If you're ready to take the classic wall sit to the next level, try adding a resistance band around your thighs while opening and closing your legs. Also known as a banded wall sit with hip abduction, this variation targets more of the smaller muscles in your glutes, and with the right focus, it recruits your pelvic floor muscles.
Strengthening your pelvic floor muscles is important for a variety of bodily functions, says Monica Saliu, DPT, cofounder and clinical director of Tribeca Physical Therapy. For example, your pelvic floor supports your internal organs and helps with bladder control, bowel movements and sexual function.
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When doing a wall sit with a resistance band, engaging your pelvic floor also ensures that your spine stays in a neutral position and remains stable, says Heather Jeffcoat, DPT, founder of Fusion Wellness & Physical Therapy.
That's because when your pelvic floor is contracted, your transverse abdominis (deep core muscle) is also engaged. Your transverse abdominis creates stiffness throughout your core and stabilizes your trunk, which can help protect your low back.
Try adding 2 to 3 sets of 10 reps on each side of this move to your core workouts. This move can also make a great finisher to a leg day workout; try to do the move for 30 seconds to start, and increase the amount of time you do it in the next workout.
How to Do a Banded Wall Sit With Hip Abduction
- Loop a mini band around your thighs, a few inches above your knees. Stand with your back against a wall. Your feet should be about hip-width apart and flat on the floor with your toes facing forward, heels about a foot away from the wall.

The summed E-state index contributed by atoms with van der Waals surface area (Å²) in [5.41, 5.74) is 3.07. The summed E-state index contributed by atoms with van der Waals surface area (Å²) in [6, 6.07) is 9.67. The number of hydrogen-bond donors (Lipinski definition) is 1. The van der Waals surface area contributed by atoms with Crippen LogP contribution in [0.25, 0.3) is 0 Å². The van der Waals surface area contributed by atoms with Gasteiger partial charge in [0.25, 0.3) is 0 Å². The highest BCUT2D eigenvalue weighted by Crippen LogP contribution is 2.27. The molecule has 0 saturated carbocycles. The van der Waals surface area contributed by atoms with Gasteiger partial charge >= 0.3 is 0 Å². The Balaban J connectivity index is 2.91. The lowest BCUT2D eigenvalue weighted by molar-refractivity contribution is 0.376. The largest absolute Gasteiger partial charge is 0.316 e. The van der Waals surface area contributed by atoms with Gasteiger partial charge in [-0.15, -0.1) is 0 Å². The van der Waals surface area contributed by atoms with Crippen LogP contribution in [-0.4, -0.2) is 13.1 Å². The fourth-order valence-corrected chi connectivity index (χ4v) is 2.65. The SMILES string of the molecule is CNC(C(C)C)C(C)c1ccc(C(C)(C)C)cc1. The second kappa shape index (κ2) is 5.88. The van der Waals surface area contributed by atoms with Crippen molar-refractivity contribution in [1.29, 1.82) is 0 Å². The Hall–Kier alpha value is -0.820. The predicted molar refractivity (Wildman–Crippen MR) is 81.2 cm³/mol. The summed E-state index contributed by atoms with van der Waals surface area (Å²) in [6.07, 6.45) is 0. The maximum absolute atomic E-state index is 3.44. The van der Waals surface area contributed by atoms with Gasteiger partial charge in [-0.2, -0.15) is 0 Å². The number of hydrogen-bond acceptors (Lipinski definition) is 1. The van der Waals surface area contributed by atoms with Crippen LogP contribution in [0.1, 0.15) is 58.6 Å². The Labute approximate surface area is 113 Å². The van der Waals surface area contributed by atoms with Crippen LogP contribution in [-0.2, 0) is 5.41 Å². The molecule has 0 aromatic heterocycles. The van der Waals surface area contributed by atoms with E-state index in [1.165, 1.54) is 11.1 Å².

- Keeping your torso upright, slide your back down the wall by bending your knees. Lower until your thighs are just above but not parallel to the floor. Keeping the angle of your knees greater than 90 degrees will allow you to contract your pelvic floor. Your knees should be parallel with each other, with the band providing a little bit of tension that's trying to pull them together.
- Contract your pelvic floor and tense your inner core muscles. Maintain this pelvic floor contraction throughout the set.
- Keeping your feet flat, slowly separate your knees away from each other, moving against the tension of the band.
- Slowly return your knees back to the starting position.
- Do 5 to 10 reps, separating your knees and bringing them back to the starting position.
- After finishing all of your reps, slide up the wall to stand back up.
To ensure you're contracting your pelvic floor, you should feel like your anus is gently closing, but your glutes aren't clenching or squeezing, Jeffcoat says.
“The proper pelvic floor contraction will start from the back, meaning around the anus, and move forward toward your penis or vagina,” Jeffcoat says. "It should be an isolated, local feeling that goes from the back to the front.”
4 Benefits of the Banded Wall Sit With Hip Abduction
1. It Can Train Your Pelvic Floor
Locking in your pelvic floor before abducting your hip (moving your leg away from the center of your body) will help keep your pelvis and spine aligned and stable during exercise and in everyday life, Jeffcoat says.
Without proper pelvic floor strength and function, your spine can start to sway and side bend during movements where your legs move away from your body, such as side lunges.